Some scenes are altered slightly, but it still follows the idea of the manga nicely. The animation is a bit distracting at first, because it still looks robotic when you first lay your eyes upon them. The way the character moves are convincing though, but they still look awkwardly robotic on first glance. Compared to Knights of Sidonia though, the studio seems to have nailed a more compelling storytelling with the CG rendered animation. In Sidonia, some of the dreary scenes are lacking of the authors incredible visual work. Sidonia is supposed to be very dark, and the CG rendered animation can’t give it justice yet. They seem to have worked around that problem in Ajin though. Instead of swallowing the scenes in darkness, you can just heighten the moment with some appropriate suspenseful music. The animation then covers certain scenes that bring about action and mystery in the story. I love the highway chase scene in the first chapter. It’s just two motorcycles going at top speed, but the movement is so fluid that it’s exhilarating to watch. The show also utilizes dynamic camera angles to make the moment a lot more exciting giving us shots of the two vehicles in aerial, the chase in the rear view mirror and even a close up of the motorcycle wheels at top speed. They’re really utilizing the animation to its maximum and they make sure every scene is compelling to watch. Even the dialogue heavy scenes are nicely presented despite the fact that they don’t really contain much. Kei’s plot point in the third chapter is so f*cking boring, but the animation still gives us this beautiful pace that keeps you at the edge of your seat.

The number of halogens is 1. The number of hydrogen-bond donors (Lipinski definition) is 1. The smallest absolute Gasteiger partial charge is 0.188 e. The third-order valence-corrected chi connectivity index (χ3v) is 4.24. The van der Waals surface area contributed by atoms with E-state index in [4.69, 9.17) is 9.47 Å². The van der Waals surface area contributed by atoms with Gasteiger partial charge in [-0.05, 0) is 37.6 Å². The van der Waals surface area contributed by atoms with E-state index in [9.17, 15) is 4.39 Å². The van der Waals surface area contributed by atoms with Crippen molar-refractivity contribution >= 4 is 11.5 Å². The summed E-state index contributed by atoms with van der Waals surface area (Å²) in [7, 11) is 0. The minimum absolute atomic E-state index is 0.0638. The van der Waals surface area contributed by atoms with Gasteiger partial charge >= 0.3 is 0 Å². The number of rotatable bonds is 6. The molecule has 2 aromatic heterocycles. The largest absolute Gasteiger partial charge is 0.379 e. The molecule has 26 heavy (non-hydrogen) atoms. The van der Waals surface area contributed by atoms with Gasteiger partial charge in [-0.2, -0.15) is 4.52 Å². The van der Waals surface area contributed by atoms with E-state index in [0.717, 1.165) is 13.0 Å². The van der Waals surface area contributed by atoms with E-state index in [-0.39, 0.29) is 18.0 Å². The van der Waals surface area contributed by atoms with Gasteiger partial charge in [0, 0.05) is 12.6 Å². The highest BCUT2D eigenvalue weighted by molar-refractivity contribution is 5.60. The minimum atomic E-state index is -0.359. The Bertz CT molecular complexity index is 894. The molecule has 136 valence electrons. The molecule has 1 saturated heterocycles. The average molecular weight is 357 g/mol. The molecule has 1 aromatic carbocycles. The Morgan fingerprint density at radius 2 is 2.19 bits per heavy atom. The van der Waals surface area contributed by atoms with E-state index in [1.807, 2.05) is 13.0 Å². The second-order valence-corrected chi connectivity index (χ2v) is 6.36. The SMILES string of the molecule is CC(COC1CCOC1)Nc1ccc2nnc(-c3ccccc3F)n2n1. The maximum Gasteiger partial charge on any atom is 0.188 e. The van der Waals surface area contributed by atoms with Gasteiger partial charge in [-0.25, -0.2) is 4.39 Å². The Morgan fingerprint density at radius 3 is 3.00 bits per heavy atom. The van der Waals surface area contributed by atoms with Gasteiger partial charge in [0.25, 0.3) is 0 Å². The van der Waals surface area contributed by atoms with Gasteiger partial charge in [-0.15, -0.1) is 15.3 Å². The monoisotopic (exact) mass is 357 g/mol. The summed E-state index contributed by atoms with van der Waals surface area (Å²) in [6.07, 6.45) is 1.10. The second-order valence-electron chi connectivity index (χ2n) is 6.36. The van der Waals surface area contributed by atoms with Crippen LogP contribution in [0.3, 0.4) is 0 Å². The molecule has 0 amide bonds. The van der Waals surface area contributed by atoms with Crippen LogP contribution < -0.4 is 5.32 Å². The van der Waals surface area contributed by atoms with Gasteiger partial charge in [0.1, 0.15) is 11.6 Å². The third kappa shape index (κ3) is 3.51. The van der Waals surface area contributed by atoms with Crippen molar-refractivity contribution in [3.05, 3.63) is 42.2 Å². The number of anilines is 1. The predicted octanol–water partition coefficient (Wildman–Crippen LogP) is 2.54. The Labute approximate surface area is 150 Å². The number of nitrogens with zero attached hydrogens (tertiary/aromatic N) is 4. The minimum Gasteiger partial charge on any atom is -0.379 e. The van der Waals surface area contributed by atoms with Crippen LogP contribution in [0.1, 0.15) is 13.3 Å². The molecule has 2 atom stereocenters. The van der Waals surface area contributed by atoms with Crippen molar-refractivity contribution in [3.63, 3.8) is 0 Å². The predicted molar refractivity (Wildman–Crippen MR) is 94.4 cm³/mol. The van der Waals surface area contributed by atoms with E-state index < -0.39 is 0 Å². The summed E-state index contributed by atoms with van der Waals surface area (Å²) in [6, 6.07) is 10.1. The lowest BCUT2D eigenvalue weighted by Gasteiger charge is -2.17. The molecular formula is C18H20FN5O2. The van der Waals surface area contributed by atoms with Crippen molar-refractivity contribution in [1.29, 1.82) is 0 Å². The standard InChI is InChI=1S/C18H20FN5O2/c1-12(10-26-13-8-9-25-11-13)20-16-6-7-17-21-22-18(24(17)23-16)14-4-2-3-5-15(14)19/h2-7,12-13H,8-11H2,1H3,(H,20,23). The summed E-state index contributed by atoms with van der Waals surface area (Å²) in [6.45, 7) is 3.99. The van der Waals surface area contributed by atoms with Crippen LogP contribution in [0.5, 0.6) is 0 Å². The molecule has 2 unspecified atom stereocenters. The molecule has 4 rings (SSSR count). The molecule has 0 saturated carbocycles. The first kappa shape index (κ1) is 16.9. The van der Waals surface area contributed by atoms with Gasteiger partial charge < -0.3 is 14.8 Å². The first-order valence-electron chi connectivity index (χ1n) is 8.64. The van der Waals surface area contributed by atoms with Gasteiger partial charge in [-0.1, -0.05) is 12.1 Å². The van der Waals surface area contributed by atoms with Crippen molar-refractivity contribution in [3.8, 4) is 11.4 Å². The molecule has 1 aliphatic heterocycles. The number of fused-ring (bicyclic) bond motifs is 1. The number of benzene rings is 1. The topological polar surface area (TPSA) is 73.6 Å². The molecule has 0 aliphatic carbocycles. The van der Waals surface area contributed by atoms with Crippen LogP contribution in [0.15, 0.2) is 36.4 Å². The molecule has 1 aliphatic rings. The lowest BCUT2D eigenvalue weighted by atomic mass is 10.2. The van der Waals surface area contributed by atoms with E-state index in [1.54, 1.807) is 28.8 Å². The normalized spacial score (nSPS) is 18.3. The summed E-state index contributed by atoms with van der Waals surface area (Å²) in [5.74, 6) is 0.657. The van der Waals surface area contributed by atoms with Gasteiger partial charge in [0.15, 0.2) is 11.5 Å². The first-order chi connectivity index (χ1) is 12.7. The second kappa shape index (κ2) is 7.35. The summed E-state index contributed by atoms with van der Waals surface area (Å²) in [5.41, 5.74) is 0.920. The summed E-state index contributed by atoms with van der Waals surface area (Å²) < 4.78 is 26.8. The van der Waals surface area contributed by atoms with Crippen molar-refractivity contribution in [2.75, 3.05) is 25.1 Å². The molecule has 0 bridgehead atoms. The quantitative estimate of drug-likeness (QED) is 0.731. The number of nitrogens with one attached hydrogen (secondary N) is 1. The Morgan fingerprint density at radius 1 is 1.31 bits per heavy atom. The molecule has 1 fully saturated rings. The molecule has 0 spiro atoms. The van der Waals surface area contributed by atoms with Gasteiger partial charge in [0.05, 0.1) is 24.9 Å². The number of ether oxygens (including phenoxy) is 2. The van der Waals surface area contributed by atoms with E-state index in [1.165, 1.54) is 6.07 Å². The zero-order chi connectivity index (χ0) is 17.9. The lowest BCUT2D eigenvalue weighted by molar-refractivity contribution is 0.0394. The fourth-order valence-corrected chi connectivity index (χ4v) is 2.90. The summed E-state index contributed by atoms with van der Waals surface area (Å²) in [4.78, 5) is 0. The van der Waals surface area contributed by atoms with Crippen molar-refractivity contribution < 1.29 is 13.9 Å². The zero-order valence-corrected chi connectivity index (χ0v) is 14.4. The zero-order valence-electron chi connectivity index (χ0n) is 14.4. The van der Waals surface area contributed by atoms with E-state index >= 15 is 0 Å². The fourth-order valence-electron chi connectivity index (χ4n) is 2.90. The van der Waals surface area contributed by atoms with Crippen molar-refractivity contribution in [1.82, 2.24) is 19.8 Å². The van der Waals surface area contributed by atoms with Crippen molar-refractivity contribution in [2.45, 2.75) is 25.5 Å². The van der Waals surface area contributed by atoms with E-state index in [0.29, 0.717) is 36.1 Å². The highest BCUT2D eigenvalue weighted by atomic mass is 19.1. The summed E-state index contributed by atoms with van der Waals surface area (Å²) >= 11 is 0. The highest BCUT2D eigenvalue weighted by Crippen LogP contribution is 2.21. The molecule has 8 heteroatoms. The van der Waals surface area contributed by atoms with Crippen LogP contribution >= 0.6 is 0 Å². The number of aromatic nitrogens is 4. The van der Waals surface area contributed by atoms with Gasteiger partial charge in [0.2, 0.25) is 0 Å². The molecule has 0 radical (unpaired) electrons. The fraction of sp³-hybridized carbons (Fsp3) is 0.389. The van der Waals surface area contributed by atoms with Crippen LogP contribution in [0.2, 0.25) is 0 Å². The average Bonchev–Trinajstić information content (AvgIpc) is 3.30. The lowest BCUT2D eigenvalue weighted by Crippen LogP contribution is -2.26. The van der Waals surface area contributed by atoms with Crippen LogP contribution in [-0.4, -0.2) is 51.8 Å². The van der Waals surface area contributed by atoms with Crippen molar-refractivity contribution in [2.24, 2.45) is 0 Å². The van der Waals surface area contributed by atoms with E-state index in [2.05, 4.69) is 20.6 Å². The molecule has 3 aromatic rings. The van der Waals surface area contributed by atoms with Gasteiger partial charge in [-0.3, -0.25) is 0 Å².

The animation shines the most in two ways. First of all, the kills. When an Ajin dies, his body goes limp and then regenerates. The entire scene is just amazingly animated, and the smallest mannerisms are nicely captured in such a short scene. People being shot or stabbed also looks legit because the smallest mannerisms are captured. This is really where CG rendered animation shines. It captures the minute details that we don’t consciously notice. Secondly, I love the way the characters walk. It’s another small detail, but every character walks differently representing their personality. Satou walks stoic, Tosaki walks fast and Kei really does a lot of running in the series. Their hand placements and facial expressions are nicely animated during this pretty insignificant scene, and it draws you in because you just know the movement feels right. This is the power of CG rendered animation, but I really don’t want this to catch on because other studios will cut corners trying to get the same effect. Unfortunately, it’s easy to screw this kind of animation up. Have you ever seen Kakurenbo? It’s horror as well, but the animation is CG and it’s awkward. CG rendered animation isn’t for everyone but it might become a trend that other studios will imitate, and I’m scared of that. Anyways, Hiroyuki’s talents as a director is really in full display here and he really took full advantage of the powers of the animation at his disposal.